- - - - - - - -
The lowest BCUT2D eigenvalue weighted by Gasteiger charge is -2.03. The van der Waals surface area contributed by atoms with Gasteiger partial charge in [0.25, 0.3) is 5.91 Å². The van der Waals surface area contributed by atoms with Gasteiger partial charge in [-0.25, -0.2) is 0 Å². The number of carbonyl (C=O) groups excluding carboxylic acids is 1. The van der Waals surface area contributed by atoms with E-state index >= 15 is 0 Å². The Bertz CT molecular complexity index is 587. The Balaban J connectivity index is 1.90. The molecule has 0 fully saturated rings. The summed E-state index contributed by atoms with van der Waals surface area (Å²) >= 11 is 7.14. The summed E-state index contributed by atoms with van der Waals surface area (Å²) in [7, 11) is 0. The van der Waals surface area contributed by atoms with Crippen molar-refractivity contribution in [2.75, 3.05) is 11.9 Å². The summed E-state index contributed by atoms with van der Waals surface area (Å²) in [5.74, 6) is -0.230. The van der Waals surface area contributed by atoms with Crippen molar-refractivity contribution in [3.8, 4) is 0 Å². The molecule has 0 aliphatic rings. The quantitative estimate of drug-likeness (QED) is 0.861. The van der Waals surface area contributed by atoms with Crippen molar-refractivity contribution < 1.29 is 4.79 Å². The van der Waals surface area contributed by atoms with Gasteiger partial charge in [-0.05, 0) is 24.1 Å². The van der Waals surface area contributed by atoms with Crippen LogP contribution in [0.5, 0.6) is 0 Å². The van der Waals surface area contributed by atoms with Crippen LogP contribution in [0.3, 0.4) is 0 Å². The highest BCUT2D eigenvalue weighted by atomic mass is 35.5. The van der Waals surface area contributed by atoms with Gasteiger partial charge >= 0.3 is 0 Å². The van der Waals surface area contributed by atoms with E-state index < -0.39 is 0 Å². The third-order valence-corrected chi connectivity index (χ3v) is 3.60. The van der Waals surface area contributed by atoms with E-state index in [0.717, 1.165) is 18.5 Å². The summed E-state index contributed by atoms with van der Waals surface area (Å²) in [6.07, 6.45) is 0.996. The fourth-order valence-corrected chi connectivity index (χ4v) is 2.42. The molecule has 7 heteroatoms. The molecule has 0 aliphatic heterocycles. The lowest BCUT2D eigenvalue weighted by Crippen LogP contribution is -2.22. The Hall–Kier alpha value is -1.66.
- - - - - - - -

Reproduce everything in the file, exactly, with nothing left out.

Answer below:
The lowest BCUT2D eigenvalue weighted by Gasteiger charge is -2.03. The van der Waals surface area contributed by atoms with Gasteiger partial charge in [0.25, 0.3) is 5.91 Å². The van der Waals surface area contributed by atoms with Gasteiger partial charge in [-0.25, -0.2) is 0 Å². The number of carbonyl (C=O) groups excluding carboxylic acids is 1. The van der Waals surface area contributed by atoms with E-state index >= 15 is 0 Å². The Bertz CT molecular complexity index is 587. The Balaban J connectivity index is 1.90. The molecule has 0 fully saturated rings. The summed E-state index contributed by atoms with van der Waals surface area (Å²) >= 11 is 7.14. The summed E-state index contributed by atoms with van der Waals surface area (Å²) in [7, 11) is 0. The van der Waals surface area contributed by atoms with Crippen molar-refractivity contribution in [2.75, 3.05) is 11.9 Å². The summed E-state index contributed by atoms with van der Waals surface area (Å²) in [5.74, 6) is -0.230. The van der Waals surface area contributed by atoms with Crippen molar-refractivity contribution in [3.8, 4) is 0 Å². The molecule has 0 aliphatic rings. The quantitative estimate of drug-likeness (QED) is 0.861. The van der Waals surface area contributed by atoms with Crippen molar-refractivity contribution < 1.29 is 4.79 Å². The van der Waals surface area contributed by atoms with Gasteiger partial charge in [-0.05, 0) is 24.1 Å². The van der Waals surface area contributed by atoms with Crippen LogP contribution in [0.5, 0.6) is 0 Å². The van der Waals surface area contributed by atoms with Crippen LogP contribution in [0.3, 0.4) is 0 Å². The highest BCUT2D eigenvalue weighted by atomic mass is 35.5. The van der Waals surface area contributed by atoms with Gasteiger partial charge >= 0.3 is 0 Å². The van der Waals surface area contributed by atoms with E-state index < -0.39 is 0 Å². The third-order valence-corrected chi connectivity index (χ3v) is 3.60. The van der Waals surface area contributed by atoms with E-state index in [0.717, 1.165) is 18.5 Å². The summed E-state index contributed by atoms with van der Waals surface area (Å²) in [6.07, 6.45) is 0.996. The fourth-order valence-corrected chi connectivity index (χ4v) is 2.42. The molecule has 7 heteroatoms. The molecule has 0 aliphatic heterocycles. The lowest BCUT2D eigenvalue weighted by Crippen LogP contribution is -2.22. The Hall–Kier alpha value is -1.66.